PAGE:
“It’s time to cheer on girls and women who want to sit at the table.”
– Sheryl Sandberg
More than half of American women are the breadwinners in their households, yet they still earn 77 cents for every dollar a man earns. This is likely not news, but for a while it seemed as if we’d been pretty silent on the subject.
However, back in March, a new book by Sheryl Sandberg sparked a lot of conversation – some thought what she said struck a chord, others found it controversial, hypocritical, or elitist.
So I decided to check it out for myself.
I’ve always been interested in why, in 2013, there are still some pretty glaring differences in earning power between men and women, and have wondered how I can circumvent that so I don’t fall into the trap myself. And while I learned a lot of incredible, relevant, and eye-opening things while reading Lean In, I think the biggest takeaway for me was simply: “Sit at the table.”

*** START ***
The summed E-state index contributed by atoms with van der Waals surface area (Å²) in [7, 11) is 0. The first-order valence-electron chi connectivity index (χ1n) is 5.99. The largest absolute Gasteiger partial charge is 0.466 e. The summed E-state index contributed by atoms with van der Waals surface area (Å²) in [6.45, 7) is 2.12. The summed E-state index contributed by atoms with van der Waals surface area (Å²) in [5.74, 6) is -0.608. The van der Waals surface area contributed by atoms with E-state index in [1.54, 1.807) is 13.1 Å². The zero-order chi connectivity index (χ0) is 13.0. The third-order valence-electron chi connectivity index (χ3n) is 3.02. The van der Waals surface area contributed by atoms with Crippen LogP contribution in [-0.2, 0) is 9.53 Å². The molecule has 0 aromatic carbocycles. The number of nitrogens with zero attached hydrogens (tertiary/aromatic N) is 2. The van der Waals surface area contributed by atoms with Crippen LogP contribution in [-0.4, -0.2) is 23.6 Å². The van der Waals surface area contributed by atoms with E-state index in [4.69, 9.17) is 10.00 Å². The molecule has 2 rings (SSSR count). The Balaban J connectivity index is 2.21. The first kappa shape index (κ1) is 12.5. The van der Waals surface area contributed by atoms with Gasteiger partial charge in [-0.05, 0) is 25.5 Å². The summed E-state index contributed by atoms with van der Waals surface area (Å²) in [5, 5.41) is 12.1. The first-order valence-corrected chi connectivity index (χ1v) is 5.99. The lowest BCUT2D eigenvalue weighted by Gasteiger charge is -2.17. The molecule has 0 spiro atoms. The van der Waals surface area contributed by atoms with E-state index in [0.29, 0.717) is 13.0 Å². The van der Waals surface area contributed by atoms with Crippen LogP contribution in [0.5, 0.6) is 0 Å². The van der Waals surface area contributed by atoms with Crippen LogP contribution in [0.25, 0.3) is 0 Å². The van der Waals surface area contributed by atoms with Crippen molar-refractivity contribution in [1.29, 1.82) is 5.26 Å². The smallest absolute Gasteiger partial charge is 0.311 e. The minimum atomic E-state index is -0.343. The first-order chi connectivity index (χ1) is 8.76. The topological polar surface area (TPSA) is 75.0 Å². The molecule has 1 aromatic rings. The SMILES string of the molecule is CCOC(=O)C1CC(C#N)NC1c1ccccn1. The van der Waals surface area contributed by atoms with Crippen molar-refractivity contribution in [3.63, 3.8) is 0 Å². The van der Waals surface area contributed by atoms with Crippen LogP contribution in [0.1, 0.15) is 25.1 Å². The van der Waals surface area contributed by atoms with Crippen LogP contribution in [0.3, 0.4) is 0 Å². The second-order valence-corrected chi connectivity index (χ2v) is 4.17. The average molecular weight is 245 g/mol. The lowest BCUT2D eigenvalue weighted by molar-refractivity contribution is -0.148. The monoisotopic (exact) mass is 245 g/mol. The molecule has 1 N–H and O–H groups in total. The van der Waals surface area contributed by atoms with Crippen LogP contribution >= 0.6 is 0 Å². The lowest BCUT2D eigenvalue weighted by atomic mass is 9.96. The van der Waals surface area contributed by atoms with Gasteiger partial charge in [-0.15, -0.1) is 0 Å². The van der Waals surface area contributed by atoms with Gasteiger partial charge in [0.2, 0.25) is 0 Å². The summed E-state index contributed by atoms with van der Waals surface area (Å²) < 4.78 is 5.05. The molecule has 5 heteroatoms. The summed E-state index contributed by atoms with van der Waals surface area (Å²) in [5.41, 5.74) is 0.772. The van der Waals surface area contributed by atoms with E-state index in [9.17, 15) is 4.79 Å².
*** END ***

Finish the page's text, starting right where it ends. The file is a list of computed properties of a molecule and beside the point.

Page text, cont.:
You’ve got to be in it to win it, ladies!
Also, I take issue with much of the criticism of the book. Some say that Ms. Sandberg’s advice was too critical of women, saying that we need to change the way we behave in the workplace to better position ourselves for leadership roles. The other is that her advice only applies to an elite circle of women.
The first point I understand. She does talk a lot about how we, as women, need to be aware of the fact that gender in our society, whether we like it or not, does play a role in how we’re perceived – both by men AND women. And I think it’s wise that we don’t pull the wool over our eyes and pretend like this isn’t the case. So the fact that she addresses this point and gives advice on how to work with it is something I found quite useful.
The second point I didn’t notice at all. If anything, she acknowledged several times that she comes from a place of privilege and realizes that many do not. She also acknowledged that “success” can be measured in many different ways, and it’s up to us to define that for ourselves.
Basically, if you couldn’t already tell, I really liked this book. It made me feel empowered and enlightened, and helped open my eyes to things I see every day in my own working environment. It was an easy, quick read at less than 200 pages, and while I’m sure the majority of the people who pick this up will be women, I think it’d be wonderful if men were reading it, too.
So, what do you think, CB?